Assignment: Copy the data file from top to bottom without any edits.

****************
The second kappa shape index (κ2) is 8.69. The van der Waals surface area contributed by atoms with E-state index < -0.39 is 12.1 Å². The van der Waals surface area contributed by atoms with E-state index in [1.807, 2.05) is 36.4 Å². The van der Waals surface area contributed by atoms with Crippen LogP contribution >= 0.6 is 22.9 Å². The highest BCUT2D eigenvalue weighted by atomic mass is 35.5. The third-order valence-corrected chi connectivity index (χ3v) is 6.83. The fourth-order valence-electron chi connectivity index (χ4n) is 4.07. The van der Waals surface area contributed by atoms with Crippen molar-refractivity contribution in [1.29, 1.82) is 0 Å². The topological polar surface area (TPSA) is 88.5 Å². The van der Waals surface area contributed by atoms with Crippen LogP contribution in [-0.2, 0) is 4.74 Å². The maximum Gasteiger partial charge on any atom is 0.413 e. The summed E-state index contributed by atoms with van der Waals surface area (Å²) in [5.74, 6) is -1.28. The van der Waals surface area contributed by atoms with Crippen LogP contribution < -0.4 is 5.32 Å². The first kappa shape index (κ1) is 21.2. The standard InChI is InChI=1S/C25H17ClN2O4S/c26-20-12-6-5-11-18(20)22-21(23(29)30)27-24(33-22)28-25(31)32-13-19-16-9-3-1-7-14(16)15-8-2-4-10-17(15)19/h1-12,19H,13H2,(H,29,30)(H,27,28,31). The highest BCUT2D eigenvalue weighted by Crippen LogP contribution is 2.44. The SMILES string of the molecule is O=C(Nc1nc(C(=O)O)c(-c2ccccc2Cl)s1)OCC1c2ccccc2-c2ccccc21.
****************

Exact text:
The second kappa shape index (κ2) is 8.69. The van der Waals surface area contributed by atoms with E-state index < -0.39 is 12.1 Å². The van der Waals surface area contributed by atoms with E-state index in [1.807, 2.05) is 36.4 Å². The van der Waals surface area contributed by atoms with Crippen LogP contribution >= 0.6 is 22.9 Å². The highest BCUT2D eigenvalue weighted by atomic mass is 35.5. The third-order valence-corrected chi connectivity index (χ3v) is 6.83. The fourth-order valence-electron chi connectivity index (χ4n) is 4.07. The van der Waals surface area contributed by atoms with Crippen molar-refractivity contribution in [1.29, 1.82) is 0 Å². The topological polar surface area (TPSA) is 88.5 Å². The van der Waals surface area contributed by atoms with Crippen LogP contribution in [-0.2, 0) is 4.74 Å². The maximum Gasteiger partial charge on any atom is 0.413 e. The summed E-state index contributed by atoms with van der Waals surface area (Å²) in [5.74, 6) is -1.28. The van der Waals surface area contributed by atoms with Crippen LogP contribution < -0.4 is 5.32 Å². The first kappa shape index (κ1) is 21.2. The standard InChI is InChI=1S/C25H17ClN2O4S/c26-20-12-6-5-11-18(20)22-21(23(29)30)27-24(33-22)28-25(31)32-13-19-16-9-3-1-7-14(16)15-8-2-4-10-17(15)19/h1-12,19H,13H2,(H,29,30)(H,27,28,31). The highest BCUT2D eigenvalue weighted by Crippen LogP contribution is 2.44. The SMILES string of the molecule is O=C(Nc1nc(C(=O)O)c(-c2ccccc2Cl)s1)OCC1c2ccccc2-c2ccccc21.